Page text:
Psalm 51 Lynne McCarthy 4/29/22
Observe: A man is racked with guilt and shame; memories of past sin haunt him. He craves mercy because of his terrible, multiple wrongs. No ordinary man (though it could be anybody); this is David, King David, chosen and loved by God. How could he sin, having such a special place in God’s heart?
He recounts first his appeal for mercy (1,2) then in agonies of conscience, recognizes he deserves God’s just judgment. But David longs for a new sense of God’s presence; humble repentance compels him to ask to hear joy and gladness; let the bones you have broken rejoice (8) – there’s no self-flagellation here, but His Presence will blot out (remove) the stain of sin that He cannot look upon.
Verses 10-12 are powerful and poignant. God has indeed made his heart new, but rather than removing His Spirit, as David feared, He answers his appeal for mercy. Remembering Uriah’s murder he prays, Deliver me from bloodguiltiness, O Lord … and my tongue will sing aloud of Your salvation. (14). If God can forgive this evil, He can forgive all else, so David asks for a renewed disposition of heart: … open my lips and my mouth will declare Your praise (15), and later, a broken and contrite heart (17), a sacrifice to honour God.
His people, united as broken penitents who follow His covenant and worship Him, foreshadow His Church, sharing in God’s life. (18, 19)
Interpret: Probably the best-known of David’s Penitential Psalms. He knows guilt and implores God, in penitence, for His mercy. His sin? He looked, but didn’t look away, look became desire, desire became a sequence of horrific actions: deception, murder, adultery. But this man after God’s own heart couldn’t remain in his guilt and shame; he runs to his God and repents, voicing his wrongdoing, asking for mercy, and receives it.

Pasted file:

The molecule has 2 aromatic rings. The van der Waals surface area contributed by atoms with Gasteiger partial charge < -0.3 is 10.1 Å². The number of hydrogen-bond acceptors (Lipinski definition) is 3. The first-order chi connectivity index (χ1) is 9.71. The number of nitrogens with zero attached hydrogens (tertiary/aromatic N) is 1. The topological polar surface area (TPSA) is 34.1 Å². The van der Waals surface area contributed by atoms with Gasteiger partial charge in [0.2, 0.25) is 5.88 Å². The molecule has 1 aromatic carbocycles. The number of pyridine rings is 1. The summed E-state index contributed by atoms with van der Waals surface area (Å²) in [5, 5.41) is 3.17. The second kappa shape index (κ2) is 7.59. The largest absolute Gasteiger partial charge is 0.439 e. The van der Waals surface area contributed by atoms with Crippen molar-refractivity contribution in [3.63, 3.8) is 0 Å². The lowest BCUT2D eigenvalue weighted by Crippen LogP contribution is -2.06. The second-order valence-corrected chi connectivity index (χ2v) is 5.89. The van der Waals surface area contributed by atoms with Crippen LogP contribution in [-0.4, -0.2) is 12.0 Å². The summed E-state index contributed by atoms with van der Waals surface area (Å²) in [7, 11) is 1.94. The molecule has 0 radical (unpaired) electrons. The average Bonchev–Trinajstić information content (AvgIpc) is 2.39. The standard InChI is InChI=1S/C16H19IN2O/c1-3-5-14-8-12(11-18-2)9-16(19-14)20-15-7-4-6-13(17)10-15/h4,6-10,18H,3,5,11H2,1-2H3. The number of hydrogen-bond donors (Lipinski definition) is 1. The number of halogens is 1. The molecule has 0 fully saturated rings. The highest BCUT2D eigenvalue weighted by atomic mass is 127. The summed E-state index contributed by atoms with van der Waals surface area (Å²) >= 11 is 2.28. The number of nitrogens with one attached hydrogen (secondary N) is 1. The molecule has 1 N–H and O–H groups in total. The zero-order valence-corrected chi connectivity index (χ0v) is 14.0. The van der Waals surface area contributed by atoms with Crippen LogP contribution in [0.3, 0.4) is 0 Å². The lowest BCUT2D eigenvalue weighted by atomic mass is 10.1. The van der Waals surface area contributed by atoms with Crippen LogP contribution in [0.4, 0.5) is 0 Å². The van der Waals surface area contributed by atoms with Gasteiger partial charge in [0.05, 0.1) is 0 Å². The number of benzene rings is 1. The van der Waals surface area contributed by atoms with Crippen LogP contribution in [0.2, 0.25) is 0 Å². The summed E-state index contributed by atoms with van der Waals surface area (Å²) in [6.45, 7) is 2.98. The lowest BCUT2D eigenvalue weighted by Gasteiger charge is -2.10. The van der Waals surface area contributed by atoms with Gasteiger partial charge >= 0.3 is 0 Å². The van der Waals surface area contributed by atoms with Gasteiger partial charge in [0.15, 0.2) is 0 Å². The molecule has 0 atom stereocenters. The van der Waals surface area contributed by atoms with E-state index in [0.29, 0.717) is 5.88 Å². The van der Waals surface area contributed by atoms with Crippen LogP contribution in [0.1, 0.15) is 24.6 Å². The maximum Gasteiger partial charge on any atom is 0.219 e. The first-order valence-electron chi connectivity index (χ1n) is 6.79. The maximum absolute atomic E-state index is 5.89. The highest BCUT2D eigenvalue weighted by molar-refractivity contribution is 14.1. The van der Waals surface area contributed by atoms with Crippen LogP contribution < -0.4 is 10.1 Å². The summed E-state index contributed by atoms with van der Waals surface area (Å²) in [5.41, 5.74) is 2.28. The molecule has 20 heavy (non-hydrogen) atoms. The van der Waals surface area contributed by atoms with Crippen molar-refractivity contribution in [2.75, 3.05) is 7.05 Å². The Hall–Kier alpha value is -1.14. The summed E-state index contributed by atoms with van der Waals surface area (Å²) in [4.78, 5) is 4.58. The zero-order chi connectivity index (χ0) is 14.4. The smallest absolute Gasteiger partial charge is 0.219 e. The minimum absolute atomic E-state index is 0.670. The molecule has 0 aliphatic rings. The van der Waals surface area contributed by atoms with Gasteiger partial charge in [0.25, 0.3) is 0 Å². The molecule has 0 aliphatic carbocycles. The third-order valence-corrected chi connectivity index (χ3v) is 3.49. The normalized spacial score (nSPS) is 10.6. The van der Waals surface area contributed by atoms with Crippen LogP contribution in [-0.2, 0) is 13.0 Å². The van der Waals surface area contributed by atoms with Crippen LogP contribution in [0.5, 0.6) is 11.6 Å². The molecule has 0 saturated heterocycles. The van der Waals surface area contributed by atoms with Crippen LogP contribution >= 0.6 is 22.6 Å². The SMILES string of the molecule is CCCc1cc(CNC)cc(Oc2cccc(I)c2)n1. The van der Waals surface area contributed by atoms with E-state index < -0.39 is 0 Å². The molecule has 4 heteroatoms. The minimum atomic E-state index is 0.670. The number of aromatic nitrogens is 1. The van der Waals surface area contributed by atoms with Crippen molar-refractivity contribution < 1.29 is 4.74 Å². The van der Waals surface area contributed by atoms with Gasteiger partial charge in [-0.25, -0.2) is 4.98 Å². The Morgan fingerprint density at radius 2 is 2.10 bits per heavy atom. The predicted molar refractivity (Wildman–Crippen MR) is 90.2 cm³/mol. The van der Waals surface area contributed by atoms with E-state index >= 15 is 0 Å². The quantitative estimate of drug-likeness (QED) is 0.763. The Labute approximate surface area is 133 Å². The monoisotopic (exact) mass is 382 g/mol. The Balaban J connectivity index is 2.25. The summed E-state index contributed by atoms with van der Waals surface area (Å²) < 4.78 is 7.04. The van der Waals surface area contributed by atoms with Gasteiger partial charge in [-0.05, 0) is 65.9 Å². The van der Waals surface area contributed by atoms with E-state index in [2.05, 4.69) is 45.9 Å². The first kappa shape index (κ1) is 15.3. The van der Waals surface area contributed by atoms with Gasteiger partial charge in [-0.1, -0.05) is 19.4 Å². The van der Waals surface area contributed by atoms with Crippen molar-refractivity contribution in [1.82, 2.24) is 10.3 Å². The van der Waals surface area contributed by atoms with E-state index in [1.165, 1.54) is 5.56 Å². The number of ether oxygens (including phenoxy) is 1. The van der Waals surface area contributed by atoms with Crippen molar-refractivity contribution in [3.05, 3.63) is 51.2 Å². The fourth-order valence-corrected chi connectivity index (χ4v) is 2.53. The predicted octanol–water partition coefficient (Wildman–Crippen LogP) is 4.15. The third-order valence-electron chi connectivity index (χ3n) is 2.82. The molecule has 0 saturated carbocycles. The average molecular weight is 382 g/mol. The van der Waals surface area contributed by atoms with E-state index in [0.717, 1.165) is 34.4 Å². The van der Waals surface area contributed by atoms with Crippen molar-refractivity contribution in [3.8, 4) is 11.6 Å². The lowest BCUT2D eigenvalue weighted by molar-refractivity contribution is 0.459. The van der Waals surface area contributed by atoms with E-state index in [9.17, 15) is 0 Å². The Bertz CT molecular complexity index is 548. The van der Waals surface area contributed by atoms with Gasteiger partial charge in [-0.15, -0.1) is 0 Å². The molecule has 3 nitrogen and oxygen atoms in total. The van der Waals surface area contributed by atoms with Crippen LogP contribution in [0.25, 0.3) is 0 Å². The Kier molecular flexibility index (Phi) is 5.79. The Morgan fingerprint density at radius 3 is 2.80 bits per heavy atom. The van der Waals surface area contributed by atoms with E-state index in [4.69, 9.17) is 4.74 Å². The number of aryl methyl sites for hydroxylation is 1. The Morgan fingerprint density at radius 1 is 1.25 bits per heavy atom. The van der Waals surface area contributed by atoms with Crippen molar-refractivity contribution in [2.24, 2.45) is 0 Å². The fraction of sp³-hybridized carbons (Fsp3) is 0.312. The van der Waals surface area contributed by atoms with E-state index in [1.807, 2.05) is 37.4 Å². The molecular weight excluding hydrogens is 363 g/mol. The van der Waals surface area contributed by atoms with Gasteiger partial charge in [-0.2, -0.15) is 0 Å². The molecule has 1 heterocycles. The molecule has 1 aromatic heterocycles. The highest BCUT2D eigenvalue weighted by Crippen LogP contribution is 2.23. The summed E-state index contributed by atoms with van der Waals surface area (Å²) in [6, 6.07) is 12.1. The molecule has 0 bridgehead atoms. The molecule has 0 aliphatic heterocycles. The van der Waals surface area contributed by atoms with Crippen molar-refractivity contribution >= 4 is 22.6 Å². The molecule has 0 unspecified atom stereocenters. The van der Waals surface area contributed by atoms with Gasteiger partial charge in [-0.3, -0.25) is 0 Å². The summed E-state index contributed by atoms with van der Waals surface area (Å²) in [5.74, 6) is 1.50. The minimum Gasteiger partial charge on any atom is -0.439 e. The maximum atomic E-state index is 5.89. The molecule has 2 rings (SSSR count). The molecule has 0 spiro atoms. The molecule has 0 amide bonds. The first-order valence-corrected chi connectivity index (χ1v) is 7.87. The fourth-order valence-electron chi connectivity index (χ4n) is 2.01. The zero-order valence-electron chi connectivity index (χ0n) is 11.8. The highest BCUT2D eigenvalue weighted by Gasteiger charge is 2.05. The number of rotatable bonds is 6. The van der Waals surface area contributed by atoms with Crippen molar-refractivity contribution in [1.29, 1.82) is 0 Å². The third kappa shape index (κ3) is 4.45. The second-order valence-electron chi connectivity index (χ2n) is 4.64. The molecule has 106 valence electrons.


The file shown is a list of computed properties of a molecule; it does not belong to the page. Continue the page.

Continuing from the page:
The Holy Spirit is rarely spoken of regarding the interior life in the Hebrew Bible – the only references are v. 11b here, and Ezek. 36:27.
Apply: As we recognize our sin, we come to God for His mercy and forgiveness. Our spirits are renewed and refreshed in knowing He has truly forgiven us – proven by Jesus and His cross. As He gave David grace, so He gives to us in our need.
But we must: 1. Recognize that we have sinned (specifics and humility needed here); 2. Take hold of that gift of humility, confessing our wrongs to the one we hurt, if possible (Mt. 5:23), then come to God to ask for His mercy; 3. Cleansed now, we make efforts to remove ourselves from agents or environments of sin. But if in our weakness, we do fail -- 4. Repeat the above, again and again, until we know that this sin has no dominion over us (Rom 6:14).
We thank God for conscience and ask Him to clear it so we don’t fall into self-condemnation, self-pity; nor do we ignore it, hoping the proddings go away. They won’t, until we come before God for His help in time of need.
Ask: Jesus, I’m so weak and fall away from You so often, with such ease, and I am ashamed. Would You cleanse the thoughts of my heart, to grow my desire to remain in You? Would You keep me close to Your heart?
Pray: Lord, Your property is always to have mercy. Cleanse the thoughts of my heart by the blood of the Lamb and the breath of Your Spirit that I may come to You in humble praise and thanks for Your great mercy. Lead me away from temptation by Your mercy and grace. Let me always be thankful that You, God of all comfort, are Mercy itself.
Song: Psalm 51 Sons of Korah A Broken Spirit and Contrite Heart https://youtu.be/8RnDuwbz5UI
Basilica of the Holy Trinity A Prayer of Repentance https://youtu.be/5NQjfIOmGkk
Create in Me (Tom Kendzia)
In 2023, each week's blog is a follow-up reflection written by the preceding Sunday’s preacher to dig deeper into the sermon topic and explore engaging discussion questions.